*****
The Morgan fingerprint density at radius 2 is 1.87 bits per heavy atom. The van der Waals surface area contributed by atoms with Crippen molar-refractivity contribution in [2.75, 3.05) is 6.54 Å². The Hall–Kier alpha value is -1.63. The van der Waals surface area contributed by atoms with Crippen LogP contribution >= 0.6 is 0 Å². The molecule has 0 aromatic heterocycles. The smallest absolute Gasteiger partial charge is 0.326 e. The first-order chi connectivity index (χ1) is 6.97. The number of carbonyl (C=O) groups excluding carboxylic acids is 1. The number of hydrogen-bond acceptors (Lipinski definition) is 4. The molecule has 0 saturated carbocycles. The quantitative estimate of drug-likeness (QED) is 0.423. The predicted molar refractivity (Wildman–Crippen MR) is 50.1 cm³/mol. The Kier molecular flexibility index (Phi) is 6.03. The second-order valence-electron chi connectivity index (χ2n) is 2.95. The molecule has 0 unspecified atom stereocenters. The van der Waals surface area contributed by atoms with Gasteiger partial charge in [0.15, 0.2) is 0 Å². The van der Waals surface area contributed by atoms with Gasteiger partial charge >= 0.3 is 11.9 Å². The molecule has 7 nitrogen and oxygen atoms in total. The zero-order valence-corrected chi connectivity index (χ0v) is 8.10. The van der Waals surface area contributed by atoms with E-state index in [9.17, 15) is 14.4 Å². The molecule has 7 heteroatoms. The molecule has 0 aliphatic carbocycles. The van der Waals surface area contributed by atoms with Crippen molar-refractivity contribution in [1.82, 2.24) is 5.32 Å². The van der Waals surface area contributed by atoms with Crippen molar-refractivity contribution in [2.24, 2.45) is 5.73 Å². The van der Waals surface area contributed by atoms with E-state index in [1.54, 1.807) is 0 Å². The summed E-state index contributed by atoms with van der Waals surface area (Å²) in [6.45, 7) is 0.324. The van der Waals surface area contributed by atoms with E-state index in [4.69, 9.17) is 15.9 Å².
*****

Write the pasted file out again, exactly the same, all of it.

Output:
The Morgan fingerprint density at radius 2 is 1.87 bits per heavy atom. The van der Waals surface area contributed by atoms with Crippen molar-refractivity contribution in [2.75, 3.05) is 6.54 Å². The Hall–Kier alpha value is -1.63. The van der Waals surface area contributed by atoms with Crippen LogP contribution >= 0.6 is 0 Å². The molecule has 0 aromatic heterocycles. The smallest absolute Gasteiger partial charge is 0.326 e. The first-order chi connectivity index (χ1) is 6.97. The number of carbonyl (C=O) groups excluding carboxylic acids is 1. The number of hydrogen-bond acceptors (Lipinski definition) is 4. The molecule has 0 saturated carbocycles. The quantitative estimate of drug-likeness (QED) is 0.423. The predicted molar refractivity (Wildman–Crippen MR) is 50.1 cm³/mol. The Kier molecular flexibility index (Phi) is 6.03. The second-order valence-electron chi connectivity index (χ2n) is 2.95. The molecule has 0 unspecified atom stereocenters. The van der Waals surface area contributed by atoms with Gasteiger partial charge in [0.15, 0.2) is 0 Å². The van der Waals surface area contributed by atoms with Gasteiger partial charge >= 0.3 is 11.9 Å². The molecule has 7 nitrogen and oxygen atoms in total. The zero-order valence-corrected chi connectivity index (χ0v) is 8.10. The van der Waals surface area contributed by atoms with E-state index in [9.17, 15) is 14.4 Å². The molecule has 7 heteroatoms. The molecule has 0 aliphatic carbocycles. The van der Waals surface area contributed by atoms with Crippen molar-refractivity contribution in [1.82, 2.24) is 5.32 Å². The van der Waals surface area contributed by atoms with Crippen molar-refractivity contribution in [2.24, 2.45) is 5.73 Å². The van der Waals surface area contributed by atoms with E-state index in [1.54, 1.807) is 0 Å². The summed E-state index contributed by atoms with van der Waals surface area (Å²) in [6.45, 7) is 0.324. The van der Waals surface area contributed by atoms with E-state index in [4.69, 9.17) is 15.9 Å².